While small-capitalization stocks were battered during the first half of the year, microcapitalization stocks actually outperformed large stocks.
In the first six months of 1994, microcap stocks declined 1%, as measured by the Ibbotson Small Stock Index vs. a decline of 3.5% for the Standard & Poor's 500 Stock Index.
According to a report by Merrill Lynch & Co., New York, which looked at the performance of large, midcap, small and microcap stocks, "interestingly the best performing size group for the first half of this year has not been large stocks; instead the microcap group has been the best of the lot."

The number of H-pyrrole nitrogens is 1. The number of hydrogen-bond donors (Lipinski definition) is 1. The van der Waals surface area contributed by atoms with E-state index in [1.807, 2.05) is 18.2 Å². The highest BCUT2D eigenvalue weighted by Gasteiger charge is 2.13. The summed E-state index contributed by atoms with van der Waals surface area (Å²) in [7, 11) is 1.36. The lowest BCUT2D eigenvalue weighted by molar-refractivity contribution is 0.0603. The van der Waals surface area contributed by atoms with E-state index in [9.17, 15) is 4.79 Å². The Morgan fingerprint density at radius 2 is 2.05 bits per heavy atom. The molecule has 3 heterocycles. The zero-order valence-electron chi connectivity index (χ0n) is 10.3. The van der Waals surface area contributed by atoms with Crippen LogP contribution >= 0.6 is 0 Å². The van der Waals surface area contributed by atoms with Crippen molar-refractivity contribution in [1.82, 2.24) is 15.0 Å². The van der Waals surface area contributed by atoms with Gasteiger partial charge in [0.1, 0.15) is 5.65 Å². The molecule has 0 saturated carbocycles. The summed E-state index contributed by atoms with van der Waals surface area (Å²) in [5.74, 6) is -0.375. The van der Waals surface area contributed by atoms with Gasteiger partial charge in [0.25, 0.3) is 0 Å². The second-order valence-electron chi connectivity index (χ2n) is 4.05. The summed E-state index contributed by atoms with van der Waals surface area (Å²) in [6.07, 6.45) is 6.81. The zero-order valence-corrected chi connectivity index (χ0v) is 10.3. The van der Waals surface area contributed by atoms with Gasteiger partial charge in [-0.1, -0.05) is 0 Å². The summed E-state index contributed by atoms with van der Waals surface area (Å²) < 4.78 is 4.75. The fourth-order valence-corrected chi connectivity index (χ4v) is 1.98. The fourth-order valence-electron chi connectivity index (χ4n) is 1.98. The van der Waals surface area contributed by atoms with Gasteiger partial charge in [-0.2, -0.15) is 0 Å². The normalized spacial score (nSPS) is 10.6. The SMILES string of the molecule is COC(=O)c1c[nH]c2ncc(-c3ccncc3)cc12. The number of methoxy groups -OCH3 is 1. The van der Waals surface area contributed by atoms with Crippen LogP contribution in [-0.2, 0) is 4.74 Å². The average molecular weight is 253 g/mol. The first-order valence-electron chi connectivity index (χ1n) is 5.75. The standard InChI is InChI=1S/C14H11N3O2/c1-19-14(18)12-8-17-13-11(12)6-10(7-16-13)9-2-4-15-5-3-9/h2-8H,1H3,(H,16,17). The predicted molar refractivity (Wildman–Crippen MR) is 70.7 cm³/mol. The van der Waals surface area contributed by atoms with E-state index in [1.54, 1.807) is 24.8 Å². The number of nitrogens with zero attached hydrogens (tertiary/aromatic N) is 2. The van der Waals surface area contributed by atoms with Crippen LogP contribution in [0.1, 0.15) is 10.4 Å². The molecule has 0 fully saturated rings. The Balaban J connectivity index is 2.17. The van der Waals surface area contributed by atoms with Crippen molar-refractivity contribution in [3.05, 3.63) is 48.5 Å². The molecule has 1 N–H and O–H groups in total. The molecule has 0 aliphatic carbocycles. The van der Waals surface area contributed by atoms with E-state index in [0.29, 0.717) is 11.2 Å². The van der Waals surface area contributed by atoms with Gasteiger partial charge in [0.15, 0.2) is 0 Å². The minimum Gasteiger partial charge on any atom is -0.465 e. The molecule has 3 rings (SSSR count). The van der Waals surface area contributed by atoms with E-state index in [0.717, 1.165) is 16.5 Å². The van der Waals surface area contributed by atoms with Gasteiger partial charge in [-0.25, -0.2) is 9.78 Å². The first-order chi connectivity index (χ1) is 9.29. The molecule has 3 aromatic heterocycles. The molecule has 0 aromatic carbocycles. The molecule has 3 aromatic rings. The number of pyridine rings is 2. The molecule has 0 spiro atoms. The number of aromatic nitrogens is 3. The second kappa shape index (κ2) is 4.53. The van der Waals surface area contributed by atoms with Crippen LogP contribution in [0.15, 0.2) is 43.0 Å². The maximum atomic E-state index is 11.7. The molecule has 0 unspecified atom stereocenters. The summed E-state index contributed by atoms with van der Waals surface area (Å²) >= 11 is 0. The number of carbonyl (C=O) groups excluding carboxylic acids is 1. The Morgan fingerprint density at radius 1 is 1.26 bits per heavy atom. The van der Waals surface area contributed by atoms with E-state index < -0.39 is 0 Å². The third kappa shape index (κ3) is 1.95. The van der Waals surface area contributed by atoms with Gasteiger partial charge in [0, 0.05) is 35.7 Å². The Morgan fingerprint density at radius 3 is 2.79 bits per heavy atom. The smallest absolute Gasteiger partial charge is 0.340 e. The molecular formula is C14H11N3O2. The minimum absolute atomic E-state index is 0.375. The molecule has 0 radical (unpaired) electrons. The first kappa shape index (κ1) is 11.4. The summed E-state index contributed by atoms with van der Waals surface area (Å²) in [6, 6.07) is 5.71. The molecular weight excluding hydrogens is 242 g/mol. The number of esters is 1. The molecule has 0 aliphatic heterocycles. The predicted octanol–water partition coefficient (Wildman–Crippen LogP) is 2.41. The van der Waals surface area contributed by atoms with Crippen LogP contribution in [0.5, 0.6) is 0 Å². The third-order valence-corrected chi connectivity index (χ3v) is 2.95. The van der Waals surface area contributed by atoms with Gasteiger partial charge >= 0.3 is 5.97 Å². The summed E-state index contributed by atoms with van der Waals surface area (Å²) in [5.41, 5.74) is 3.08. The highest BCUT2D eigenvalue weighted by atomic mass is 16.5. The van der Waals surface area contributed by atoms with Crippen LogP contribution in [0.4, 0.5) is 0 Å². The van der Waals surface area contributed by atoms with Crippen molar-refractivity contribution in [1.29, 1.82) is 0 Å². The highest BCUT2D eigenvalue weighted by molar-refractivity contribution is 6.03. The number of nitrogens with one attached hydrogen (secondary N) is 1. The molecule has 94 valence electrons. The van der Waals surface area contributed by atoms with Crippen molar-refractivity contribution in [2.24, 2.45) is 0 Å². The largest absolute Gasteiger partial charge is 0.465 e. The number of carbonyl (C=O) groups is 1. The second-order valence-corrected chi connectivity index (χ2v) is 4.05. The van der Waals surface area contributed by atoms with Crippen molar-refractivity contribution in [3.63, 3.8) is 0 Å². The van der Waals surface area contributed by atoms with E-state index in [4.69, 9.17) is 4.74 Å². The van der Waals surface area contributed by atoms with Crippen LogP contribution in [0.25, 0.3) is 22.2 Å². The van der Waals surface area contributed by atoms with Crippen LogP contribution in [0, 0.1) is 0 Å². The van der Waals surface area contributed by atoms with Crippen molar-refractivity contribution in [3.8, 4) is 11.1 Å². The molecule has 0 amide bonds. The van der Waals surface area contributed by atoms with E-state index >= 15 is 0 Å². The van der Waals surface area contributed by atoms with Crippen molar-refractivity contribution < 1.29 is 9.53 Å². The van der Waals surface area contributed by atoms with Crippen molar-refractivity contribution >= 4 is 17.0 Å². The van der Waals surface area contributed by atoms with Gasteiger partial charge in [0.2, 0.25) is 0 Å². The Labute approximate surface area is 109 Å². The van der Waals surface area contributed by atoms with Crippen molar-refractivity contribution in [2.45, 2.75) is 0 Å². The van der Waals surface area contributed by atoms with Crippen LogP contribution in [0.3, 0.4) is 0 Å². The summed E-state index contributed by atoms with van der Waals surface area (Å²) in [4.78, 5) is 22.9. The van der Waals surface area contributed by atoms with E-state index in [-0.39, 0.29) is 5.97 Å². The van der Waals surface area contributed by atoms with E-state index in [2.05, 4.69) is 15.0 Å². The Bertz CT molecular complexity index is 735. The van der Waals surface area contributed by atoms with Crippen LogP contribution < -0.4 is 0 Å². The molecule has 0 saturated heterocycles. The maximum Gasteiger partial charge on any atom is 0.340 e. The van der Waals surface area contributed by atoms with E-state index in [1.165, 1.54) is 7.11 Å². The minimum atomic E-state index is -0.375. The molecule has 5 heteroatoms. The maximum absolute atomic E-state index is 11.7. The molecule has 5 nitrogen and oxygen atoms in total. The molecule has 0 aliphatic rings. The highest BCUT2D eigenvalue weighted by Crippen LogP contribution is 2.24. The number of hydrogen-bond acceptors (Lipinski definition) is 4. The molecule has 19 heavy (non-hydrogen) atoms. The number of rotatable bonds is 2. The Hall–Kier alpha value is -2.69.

This phenomenon supports Merrill's contention that the small-cap underperformance merely represents a temporary flight to quality and not the beginning of a new cycle favoring large-cap stocks, according to the report.
"The relative stability among microcap stocks, traditionally higher volatility stocks, suggests investors are willing to hold on to their small-stock exposure. They may be more concerned with the general illiquidity of their stocks and are less willing to pay the cost of exiting only to re-enter soon after. If this were an end-of-cycle period, one would expect the microcap stocks to lead the way in the general market weakness," the report said.